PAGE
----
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View Full Version : You Lack Manners: A mother-in-law's rant



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Flatfoote
07-18-2011, 05:15 AM
Oh yeah, another day, another typo. You know what I mean. :shuffle:

Of course I knew what you meant. But I'm an ornery old fart and couldn't pass up the chance to tease. :cool:

IceAlisa
07-18-2011, 07:13 AM
Of course I knew what you meant. But I'm an ornery old fart and couldn't pass up the chance to tease. :cool:

It's all good. :P I've been making lots of typos lately. Those senior moments are happening with increased frequency...:yikes:

Jaana
07-18-2011, 07:22 PM
I am a former rude Euro and have been taught not to talk with my mouth full. I don't recall any rules about not taking a helping without an offering but then I was such a poor eater as a child that I was unlikely to reach for anything on my own anyway.

I was taught that when visiting, one has to follow the example of the hostess = eat and drink about the way she did. One does not reach to add more food onto the plate, but waits for invitation to have some more. If one guest is very slow in his/her eating, it is polite for the hostess to make her eating to last until all have finished.

FigureSpins
07-18-2011, 07:31 PM
Having said that I don't see a lot of US Amerikans chewing with their mouth full or burping at the table.
My inlaws were forever running their mouths with food in it. When I was expecting, it made me nauceous to hear them chomping and yapping away.

As a result, DH chews like a cow and talks with his mouth full...then he has to belch ("It's a compliment to the chef!") because he swallowed so much air - disgusting. Asking him to stop hasn't worked in the 30 years I've known him. I correct the kids all the time and mock them unmercifully when they choke while talking with their mouths full. DH just ignores me, so do they, at the table.

I correct my kids regularly, their friends have good manners, and they eat properly when we have company or go out. Sooner or later, they'll outgrow the art of disgusting their mother. Maybe they're doing it on purpose - my oldest definitely imitates dad in order to piss me off.

In the meantime, I'm thinking of eating dinner in the kitchen so I don't have to fight or listen to the herd. *shudders*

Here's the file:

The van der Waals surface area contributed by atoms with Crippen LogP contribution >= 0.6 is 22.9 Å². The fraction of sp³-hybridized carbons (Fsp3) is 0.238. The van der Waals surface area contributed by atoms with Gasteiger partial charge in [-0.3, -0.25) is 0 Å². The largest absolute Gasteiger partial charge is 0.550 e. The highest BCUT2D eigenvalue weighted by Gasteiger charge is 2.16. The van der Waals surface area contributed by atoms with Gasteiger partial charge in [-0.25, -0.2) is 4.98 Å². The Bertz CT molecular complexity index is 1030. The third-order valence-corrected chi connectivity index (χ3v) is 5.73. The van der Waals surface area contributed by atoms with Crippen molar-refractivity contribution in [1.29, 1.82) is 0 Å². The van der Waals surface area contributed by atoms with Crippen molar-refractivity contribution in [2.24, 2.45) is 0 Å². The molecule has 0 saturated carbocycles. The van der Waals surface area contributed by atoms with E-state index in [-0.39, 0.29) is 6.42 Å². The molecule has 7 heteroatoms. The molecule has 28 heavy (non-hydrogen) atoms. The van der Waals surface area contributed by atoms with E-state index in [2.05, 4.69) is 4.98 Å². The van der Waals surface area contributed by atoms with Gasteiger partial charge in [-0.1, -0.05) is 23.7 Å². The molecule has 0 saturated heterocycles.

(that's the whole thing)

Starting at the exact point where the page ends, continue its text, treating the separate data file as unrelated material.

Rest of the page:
julieann
07-18-2011, 07:41 PM
Being the youngest of seven, I learned very early on to grab as much food as I could the second it was put on the table, or I didn't eat. Screw manners, at my house it was survival of the fittest. On holidays my mom would have to make me a plate and hide it in the oven.

I think guests and hosts should give and take in most situations.

PDilemma
07-18-2011, 07:44 PM
Being the youngest of seven, I learned very early on to grab as much food as I could the second it was put on the table, or I didn't eat. Screw manners, at my house it was survival of the fittest. On holidays my mom would have to make me a plate and hide it in the oven.

I think guests and hosts should give and take in most situations.

My father-in-law is the youngest of eleven. The man eats a plate of food faster than anyone else I've ever met in my entire life. :lol:

IceAlisa
07-18-2011, 07:59 PM
It does seem to be the case in large families. Every man and woman for himself.

Prancer
07-18-2011, 08:02 PM
It does seem to be the case in large families. Every man and woman for himself.

My dad always warned guests to be quick or they might draw back nothing more than a bloody stump.

FigureSpins
07-18-2011, 08:23 PM
My father-in-law is the youngest of eleven. The man eats a plate of food faster than anyone else I've ever met in my entire life. :lol:
My DH is the only son of an only son of an only son. My FIL ate like like for the entire time I knew him. When my MIL would remark on it, she blamed it on WWII, saying he wasn't like that before he went into the Army Air Corp. Snatch as much as you can and get it down because (as he put it) "you never know when the bomb is going to drop." I think it was the crowds at the tables in the mess hall that freaked him out. People probably touched his food or spit on it.

He was also very Mr. Monk-like, separated his food on the plate, wouldn't pick up a thing - used a fork and knife for Corn on the Cob and lamb chops, even at home or a picnic/BBQ/cookout.

taf2002